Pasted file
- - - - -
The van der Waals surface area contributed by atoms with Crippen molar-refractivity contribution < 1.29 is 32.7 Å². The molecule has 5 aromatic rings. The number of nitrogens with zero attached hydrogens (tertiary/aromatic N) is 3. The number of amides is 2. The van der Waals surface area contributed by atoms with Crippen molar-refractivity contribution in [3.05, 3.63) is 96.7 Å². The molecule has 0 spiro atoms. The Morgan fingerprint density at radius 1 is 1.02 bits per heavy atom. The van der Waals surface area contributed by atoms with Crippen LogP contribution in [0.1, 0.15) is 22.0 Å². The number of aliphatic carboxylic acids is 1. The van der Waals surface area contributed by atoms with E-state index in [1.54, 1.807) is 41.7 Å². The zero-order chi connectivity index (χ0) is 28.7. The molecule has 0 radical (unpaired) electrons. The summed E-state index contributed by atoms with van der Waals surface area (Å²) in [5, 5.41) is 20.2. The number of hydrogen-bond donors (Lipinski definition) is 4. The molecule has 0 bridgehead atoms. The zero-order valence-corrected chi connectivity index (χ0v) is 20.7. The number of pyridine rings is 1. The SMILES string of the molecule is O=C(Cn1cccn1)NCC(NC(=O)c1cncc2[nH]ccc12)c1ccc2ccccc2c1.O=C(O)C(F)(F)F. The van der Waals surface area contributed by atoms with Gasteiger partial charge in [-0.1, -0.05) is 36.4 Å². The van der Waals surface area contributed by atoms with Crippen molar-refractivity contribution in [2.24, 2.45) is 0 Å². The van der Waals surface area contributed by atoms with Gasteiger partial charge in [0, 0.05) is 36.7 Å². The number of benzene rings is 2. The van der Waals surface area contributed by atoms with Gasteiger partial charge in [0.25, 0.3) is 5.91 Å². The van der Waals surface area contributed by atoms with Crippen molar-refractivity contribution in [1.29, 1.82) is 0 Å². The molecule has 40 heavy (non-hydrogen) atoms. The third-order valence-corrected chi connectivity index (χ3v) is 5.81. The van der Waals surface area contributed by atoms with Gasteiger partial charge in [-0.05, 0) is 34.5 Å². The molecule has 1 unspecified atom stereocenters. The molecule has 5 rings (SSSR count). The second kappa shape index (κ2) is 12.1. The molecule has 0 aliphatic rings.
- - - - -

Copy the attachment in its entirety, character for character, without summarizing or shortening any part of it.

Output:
The van der Waals surface area contributed by atoms with Crippen molar-refractivity contribution < 1.29 is 32.7 Å². The molecule has 5 aromatic rings. The number of nitrogens with zero attached hydrogens (tertiary/aromatic N) is 3. The number of amides is 2. The van der Waals surface area contributed by atoms with Crippen molar-refractivity contribution in [3.05, 3.63) is 96.7 Å². The molecule has 0 spiro atoms. The Morgan fingerprint density at radius 1 is 1.02 bits per heavy atom. The van der Waals surface area contributed by atoms with Crippen LogP contribution in [0.1, 0.15) is 22.0 Å². The number of aliphatic carboxylic acids is 1. The van der Waals surface area contributed by atoms with E-state index in [1.54, 1.807) is 41.7 Å². The zero-order chi connectivity index (χ0) is 28.7. The molecule has 0 radical (unpaired) electrons. The summed E-state index contributed by atoms with van der Waals surface area (Å²) in [5, 5.41) is 20.2. The number of hydrogen-bond donors (Lipinski definition) is 4. The molecule has 0 bridgehead atoms. The zero-order valence-corrected chi connectivity index (χ0v) is 20.7. The number of pyridine rings is 1. The SMILES string of the molecule is O=C(Cn1cccn1)NCC(NC(=O)c1cncc2[nH]ccc12)c1ccc2ccccc2c1.O=C(O)C(F)(F)F. The van der Waals surface area contributed by atoms with Gasteiger partial charge in [-0.1, -0.05) is 36.4 Å². The van der Waals surface area contributed by atoms with Crippen molar-refractivity contribution in [2.24, 2.45) is 0 Å². The van der Waals surface area contributed by atoms with Gasteiger partial charge in [0, 0.05) is 36.7 Å². The number of benzene rings is 2. The van der Waals surface area contributed by atoms with Gasteiger partial charge in [0.25, 0.3) is 5.91 Å². The van der Waals surface area contributed by atoms with Crippen molar-refractivity contribution in [1.29, 1.82) is 0 Å². The molecule has 40 heavy (non-hydrogen) atoms. The third-order valence-corrected chi connectivity index (χ3v) is 5.81. The van der Waals surface area contributed by atoms with Gasteiger partial charge in [-0.05, 0) is 34.5 Å². The molecule has 1 unspecified atom stereocenters. The molecule has 5 rings (SSSR count). The second kappa shape index (κ2) is 12.1. The molecule has 0 aliphatic rings.